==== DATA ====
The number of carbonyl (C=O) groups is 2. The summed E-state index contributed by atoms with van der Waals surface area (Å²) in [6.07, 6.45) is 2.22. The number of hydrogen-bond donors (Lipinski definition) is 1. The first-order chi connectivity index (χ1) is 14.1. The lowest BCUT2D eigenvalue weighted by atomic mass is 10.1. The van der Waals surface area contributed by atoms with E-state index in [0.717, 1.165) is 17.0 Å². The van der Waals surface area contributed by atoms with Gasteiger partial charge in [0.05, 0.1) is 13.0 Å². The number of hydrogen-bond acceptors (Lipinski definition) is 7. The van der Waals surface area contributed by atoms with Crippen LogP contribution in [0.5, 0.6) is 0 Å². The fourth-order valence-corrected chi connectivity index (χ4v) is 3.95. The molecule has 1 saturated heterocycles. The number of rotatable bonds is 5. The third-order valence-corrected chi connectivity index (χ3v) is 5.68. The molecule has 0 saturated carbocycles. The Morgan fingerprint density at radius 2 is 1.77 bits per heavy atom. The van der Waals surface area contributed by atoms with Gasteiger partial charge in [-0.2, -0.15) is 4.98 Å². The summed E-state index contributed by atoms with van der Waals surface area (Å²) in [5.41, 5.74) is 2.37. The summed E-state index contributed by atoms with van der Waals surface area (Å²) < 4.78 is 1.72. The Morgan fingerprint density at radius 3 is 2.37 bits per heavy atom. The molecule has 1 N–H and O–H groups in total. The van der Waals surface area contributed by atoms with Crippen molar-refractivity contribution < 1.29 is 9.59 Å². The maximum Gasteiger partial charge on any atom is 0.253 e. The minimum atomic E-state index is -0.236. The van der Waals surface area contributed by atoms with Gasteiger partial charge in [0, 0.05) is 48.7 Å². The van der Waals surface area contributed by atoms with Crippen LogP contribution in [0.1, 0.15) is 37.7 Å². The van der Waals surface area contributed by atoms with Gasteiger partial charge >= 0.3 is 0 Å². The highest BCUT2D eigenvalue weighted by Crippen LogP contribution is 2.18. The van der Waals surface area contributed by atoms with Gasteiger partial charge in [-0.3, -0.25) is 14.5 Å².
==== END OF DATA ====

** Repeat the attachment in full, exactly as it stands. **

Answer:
The number of carbonyl (C=O) groups is 2. The summed E-state index contributed by atoms with van der Waals surface area (Å²) in [6.07, 6.45) is 2.22. The number of hydrogen-bond donors (Lipinski definition) is 1. The first-order chi connectivity index (χ1) is 14.1. The lowest BCUT2D eigenvalue weighted by atomic mass is 10.1. The van der Waals surface area contributed by atoms with E-state index in [0.717, 1.165) is 17.0 Å². The van der Waals surface area contributed by atoms with Gasteiger partial charge in [0.05, 0.1) is 13.0 Å². The number of hydrogen-bond acceptors (Lipinski definition) is 7. The van der Waals surface area contributed by atoms with Crippen LogP contribution in [0.5, 0.6) is 0 Å². The fourth-order valence-corrected chi connectivity index (χ4v) is 3.95. The molecule has 1 saturated heterocycles. The number of rotatable bonds is 5. The third-order valence-corrected chi connectivity index (χ3v) is 5.68. The molecule has 0 saturated carbocycles. The Morgan fingerprint density at radius 2 is 1.77 bits per heavy atom. The van der Waals surface area contributed by atoms with Gasteiger partial charge in [-0.2, -0.15) is 4.98 Å². The summed E-state index contributed by atoms with van der Waals surface area (Å²) in [5.41, 5.74) is 2.37. The summed E-state index contributed by atoms with van der Waals surface area (Å²) < 4.78 is 1.72. The Morgan fingerprint density at radius 3 is 2.37 bits per heavy atom. The molecule has 1 N–H and O–H groups in total. The van der Waals surface area contributed by atoms with Crippen molar-refractivity contribution < 1.29 is 9.59 Å². The maximum Gasteiger partial charge on any atom is 0.253 e. The minimum atomic E-state index is -0.236. The van der Waals surface area contributed by atoms with Gasteiger partial charge in [0, 0.05) is 48.7 Å². The van der Waals surface area contributed by atoms with Crippen LogP contribution in [0.1, 0.15) is 37.7 Å². The van der Waals surface area contributed by atoms with Gasteiger partial charge >= 0.3 is 0 Å². The highest BCUT2D eigenvalue weighted by Crippen LogP contribution is 2.18. The van der Waals surface area contributed by atoms with Gasteiger partial charge in [-0.3, -0.25) is 14.5 Å².